The tin whistle is often one of the first instruments a player picks up on their journey through Irish music. Because of this, many people don’t quite take it as seriously as they should. Listening to these tin whistle players is a perfect cure for any such snobbery!
The tin whistle has been played in Ireland ever since it became popularly available in the mid 1800s. But its roots go much further back than that, and there are mentions of simple fipple flutes in Irish sources from the Middle Ages. Nowadays, it’s taught in classrooms across Ireland, meaning almost everyone there has played one at some point or another.
These tin whistle players, though, have gone far beyond the beginner tunes. They are ten of the best to ever toot a whistle. Maybe you’ll be inspired to join them; after all, while they’re not quite a “penny” whistle anymore, they’re pretty inexpensive!
Mary Bergin is regularly acknowledged as not just Ireland’s greatest living tin whistle player, but one of its greatest living musicians. While she does play the flute like many fellow tin whistlers, her spritely, highly ornamented whistle playing is like no other. Her 1979 album Feadóga Stáin is a must-have for any tin whistle player or Irish music lover. She’s also credited with helping to change perceptions of the tin whistle from a fun little musical toy and stepping stone to bigger things to a serious instrument in its own right. Her popular tin whistle tutorial books have helped countless whistlers learn to play.
Along with his great playing, Micho Russell was one of the great personalities in Irish music. He often introduced his tunes with stories, sometimes personal and sometimes from folklore. His unique clipped playing hearkens back to an older style of playing. He won the All-Ireland Tin Whistle Championship in 1973, and toured around the world playing, singing, and telling stories. But his heart was always in his hometown of Doolin, Co. Clare, which he helped turn into a mecca for Irish music lovers.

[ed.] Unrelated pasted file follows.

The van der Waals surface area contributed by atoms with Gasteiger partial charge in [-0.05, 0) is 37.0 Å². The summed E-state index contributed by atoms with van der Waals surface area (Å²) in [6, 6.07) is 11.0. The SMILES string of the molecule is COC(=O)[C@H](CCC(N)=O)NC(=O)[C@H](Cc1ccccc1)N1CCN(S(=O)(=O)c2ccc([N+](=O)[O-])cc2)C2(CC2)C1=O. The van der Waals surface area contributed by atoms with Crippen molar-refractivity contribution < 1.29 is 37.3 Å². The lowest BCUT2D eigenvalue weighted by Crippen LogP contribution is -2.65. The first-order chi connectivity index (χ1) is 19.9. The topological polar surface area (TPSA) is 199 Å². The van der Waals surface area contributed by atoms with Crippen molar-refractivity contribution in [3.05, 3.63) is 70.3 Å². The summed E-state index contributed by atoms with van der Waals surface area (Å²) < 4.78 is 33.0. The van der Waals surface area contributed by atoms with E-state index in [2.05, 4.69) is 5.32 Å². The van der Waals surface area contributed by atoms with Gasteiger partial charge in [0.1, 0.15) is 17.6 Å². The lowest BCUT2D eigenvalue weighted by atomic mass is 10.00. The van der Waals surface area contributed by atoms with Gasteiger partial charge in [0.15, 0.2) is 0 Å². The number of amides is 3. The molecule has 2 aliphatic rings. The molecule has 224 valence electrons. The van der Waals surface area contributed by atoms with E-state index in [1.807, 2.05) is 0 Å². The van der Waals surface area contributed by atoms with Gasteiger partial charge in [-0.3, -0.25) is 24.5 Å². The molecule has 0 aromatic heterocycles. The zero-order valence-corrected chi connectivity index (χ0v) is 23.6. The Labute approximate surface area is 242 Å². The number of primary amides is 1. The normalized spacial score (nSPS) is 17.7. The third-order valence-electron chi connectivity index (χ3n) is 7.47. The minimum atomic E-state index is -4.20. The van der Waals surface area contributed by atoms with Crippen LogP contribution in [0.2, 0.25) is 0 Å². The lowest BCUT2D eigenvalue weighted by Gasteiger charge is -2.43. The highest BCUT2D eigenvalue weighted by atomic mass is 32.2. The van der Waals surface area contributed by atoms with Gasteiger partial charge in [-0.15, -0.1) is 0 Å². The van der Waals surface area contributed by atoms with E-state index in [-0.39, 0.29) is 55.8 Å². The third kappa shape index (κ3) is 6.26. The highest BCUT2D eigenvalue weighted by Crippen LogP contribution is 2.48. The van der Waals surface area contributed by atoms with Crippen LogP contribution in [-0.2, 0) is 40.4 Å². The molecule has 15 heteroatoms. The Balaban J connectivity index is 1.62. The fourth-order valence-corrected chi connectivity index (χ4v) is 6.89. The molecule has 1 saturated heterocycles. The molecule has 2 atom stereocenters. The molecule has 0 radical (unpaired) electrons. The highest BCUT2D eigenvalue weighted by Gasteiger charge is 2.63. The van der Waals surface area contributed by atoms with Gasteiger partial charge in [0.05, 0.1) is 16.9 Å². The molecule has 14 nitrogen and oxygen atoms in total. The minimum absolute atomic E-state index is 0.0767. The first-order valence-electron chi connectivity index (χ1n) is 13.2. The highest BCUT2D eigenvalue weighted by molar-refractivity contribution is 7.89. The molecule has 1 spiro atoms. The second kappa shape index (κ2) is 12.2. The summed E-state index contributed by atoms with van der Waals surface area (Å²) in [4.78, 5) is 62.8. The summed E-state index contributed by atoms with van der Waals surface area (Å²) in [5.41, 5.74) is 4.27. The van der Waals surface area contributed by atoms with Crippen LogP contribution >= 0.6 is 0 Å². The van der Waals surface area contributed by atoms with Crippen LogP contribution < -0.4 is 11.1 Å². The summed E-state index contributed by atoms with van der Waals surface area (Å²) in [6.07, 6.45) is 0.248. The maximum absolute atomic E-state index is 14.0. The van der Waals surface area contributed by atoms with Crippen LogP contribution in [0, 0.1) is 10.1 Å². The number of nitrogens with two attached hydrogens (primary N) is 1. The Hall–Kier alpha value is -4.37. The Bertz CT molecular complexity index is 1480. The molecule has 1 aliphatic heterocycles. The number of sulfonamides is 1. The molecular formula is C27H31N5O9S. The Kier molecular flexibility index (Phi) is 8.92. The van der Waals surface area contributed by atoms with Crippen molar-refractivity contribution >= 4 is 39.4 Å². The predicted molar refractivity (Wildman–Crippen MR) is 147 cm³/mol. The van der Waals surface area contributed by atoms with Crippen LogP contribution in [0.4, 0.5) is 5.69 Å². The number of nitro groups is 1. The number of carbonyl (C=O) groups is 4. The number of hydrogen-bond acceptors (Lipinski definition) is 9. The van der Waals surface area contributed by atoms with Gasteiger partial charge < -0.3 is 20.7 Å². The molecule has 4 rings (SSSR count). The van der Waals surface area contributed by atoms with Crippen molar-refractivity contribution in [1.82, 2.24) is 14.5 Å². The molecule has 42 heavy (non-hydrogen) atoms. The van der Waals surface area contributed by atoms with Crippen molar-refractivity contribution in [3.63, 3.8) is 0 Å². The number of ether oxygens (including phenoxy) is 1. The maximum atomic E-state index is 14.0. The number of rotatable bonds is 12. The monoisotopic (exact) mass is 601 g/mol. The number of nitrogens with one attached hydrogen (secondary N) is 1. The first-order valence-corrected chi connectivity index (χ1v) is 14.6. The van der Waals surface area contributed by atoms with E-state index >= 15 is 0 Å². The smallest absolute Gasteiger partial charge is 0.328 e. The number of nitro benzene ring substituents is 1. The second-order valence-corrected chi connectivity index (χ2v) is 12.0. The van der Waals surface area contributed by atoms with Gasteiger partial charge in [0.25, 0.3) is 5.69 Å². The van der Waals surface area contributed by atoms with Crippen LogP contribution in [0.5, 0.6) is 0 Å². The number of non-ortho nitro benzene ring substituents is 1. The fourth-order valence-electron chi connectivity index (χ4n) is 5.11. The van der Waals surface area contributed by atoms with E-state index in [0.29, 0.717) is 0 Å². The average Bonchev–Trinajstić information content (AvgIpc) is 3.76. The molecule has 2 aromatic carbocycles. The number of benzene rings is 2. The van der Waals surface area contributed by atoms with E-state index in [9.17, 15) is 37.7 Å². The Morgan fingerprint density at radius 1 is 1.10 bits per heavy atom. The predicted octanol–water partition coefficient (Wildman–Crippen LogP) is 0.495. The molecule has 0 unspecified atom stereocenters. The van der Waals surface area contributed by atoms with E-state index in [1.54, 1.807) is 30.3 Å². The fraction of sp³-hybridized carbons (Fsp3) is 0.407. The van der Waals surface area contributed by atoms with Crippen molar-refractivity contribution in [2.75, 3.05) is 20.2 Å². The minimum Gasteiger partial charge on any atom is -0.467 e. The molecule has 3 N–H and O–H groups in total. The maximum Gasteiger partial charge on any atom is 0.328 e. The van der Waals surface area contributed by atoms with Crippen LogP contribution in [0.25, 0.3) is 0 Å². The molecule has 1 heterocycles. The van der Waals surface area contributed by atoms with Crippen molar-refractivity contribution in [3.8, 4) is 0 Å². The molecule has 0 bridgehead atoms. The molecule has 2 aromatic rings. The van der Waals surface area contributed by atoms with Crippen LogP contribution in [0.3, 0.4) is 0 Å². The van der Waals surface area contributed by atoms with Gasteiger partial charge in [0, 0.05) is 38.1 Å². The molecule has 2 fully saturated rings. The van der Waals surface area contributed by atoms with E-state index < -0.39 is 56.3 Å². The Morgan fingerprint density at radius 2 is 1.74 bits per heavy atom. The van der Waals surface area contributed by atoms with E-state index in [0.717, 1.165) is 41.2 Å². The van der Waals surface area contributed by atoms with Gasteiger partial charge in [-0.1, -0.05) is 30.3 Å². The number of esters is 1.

Seán Potts was born and raised in Dublin, where he became a part of the folk revival scene in the 1950s and 60s. He was a meber of Seán Ó Riada’s Ceoltoirí Chualann, an ensemble that combined traditional music with classical arrangements. In that group, he met uilleann piper Paddy Moloney, and the two would go on to form The Chieftains. Potts toured all over the world with The Chieftains, and recorded solo as well. His 1972 album with Moloney and bodhran player Peader Mercier simply titled Tin Whistles is a classic. Potts also played the bodhran and uilleann pipes, but the tin whistle was his primary and most loved instrument.
Sean Ryan’s playing is an unique as his look. A painting of Ryan with his trademark beard, long hair, and cap graces the walls of the Crane Bar in Galway where he’s been a session mainstay for decades. He plays in shorter phrases, with plainer ornamentation that let the contours of the tune shine through. He also has a fairy tale job as the owner of the supposedly haunted Leap Castle.